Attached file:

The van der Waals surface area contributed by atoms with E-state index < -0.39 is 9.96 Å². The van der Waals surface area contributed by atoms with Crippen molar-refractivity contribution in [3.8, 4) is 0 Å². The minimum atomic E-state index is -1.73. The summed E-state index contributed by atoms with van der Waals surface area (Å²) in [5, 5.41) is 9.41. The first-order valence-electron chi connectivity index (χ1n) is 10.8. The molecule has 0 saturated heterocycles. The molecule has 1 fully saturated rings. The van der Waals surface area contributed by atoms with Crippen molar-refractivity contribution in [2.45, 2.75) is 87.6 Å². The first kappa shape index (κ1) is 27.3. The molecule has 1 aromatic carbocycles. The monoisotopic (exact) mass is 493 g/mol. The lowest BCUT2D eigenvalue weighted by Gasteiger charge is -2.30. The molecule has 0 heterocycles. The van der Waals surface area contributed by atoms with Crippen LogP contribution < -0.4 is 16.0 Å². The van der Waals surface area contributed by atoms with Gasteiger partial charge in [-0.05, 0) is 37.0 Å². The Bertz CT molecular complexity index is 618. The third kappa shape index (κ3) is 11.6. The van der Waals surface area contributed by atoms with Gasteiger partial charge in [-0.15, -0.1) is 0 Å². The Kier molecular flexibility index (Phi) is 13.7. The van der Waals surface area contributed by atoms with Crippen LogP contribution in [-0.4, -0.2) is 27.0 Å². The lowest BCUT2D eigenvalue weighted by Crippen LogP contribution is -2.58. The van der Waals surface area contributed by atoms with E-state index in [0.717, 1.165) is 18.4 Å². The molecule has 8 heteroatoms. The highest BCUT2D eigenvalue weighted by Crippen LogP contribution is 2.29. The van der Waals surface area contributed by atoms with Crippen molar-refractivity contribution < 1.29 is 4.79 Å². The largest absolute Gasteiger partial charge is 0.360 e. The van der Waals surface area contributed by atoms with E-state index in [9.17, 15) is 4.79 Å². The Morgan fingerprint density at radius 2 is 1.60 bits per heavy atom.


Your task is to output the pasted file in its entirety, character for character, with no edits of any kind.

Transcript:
The van der Waals surface area contributed by atoms with E-state index < -0.39 is 9.96 Å². The van der Waals surface area contributed by atoms with Crippen molar-refractivity contribution in [3.8, 4) is 0 Å². The minimum atomic E-state index is -1.73. The summed E-state index contributed by atoms with van der Waals surface area (Å²) in [5, 5.41) is 9.41. The first-order valence-electron chi connectivity index (χ1n) is 10.8. The molecule has 0 saturated heterocycles. The molecule has 1 fully saturated rings. The van der Waals surface area contributed by atoms with Crippen molar-refractivity contribution in [2.45, 2.75) is 87.6 Å². The first kappa shape index (κ1) is 27.3. The molecule has 1 aromatic carbocycles. The monoisotopic (exact) mass is 493 g/mol. The lowest BCUT2D eigenvalue weighted by Gasteiger charge is -2.30. The molecule has 0 heterocycles. The van der Waals surface area contributed by atoms with Crippen LogP contribution < -0.4 is 16.0 Å². The van der Waals surface area contributed by atoms with Gasteiger partial charge in [-0.05, 0) is 37.0 Å². The Bertz CT molecular complexity index is 618. The third kappa shape index (κ3) is 11.6. The van der Waals surface area contributed by atoms with Gasteiger partial charge in [-0.15, -0.1) is 0 Å². The Kier molecular flexibility index (Phi) is 13.7. The van der Waals surface area contributed by atoms with Crippen LogP contribution in [-0.4, -0.2) is 27.0 Å². The lowest BCUT2D eigenvalue weighted by Crippen LogP contribution is -2.58. The van der Waals surface area contributed by atoms with E-state index in [0.717, 1.165) is 18.4 Å². The molecule has 8 heteroatoms. The highest BCUT2D eigenvalue weighted by Crippen LogP contribution is 2.29. The van der Waals surface area contributed by atoms with Crippen molar-refractivity contribution < 1.29 is 4.79 Å². The largest absolute Gasteiger partial charge is 0.360 e. The van der Waals surface area contributed by atoms with E-state index in [9.17, 15) is 4.79 Å². The Morgan fingerprint density at radius 2 is 1.60 bits per heavy atom.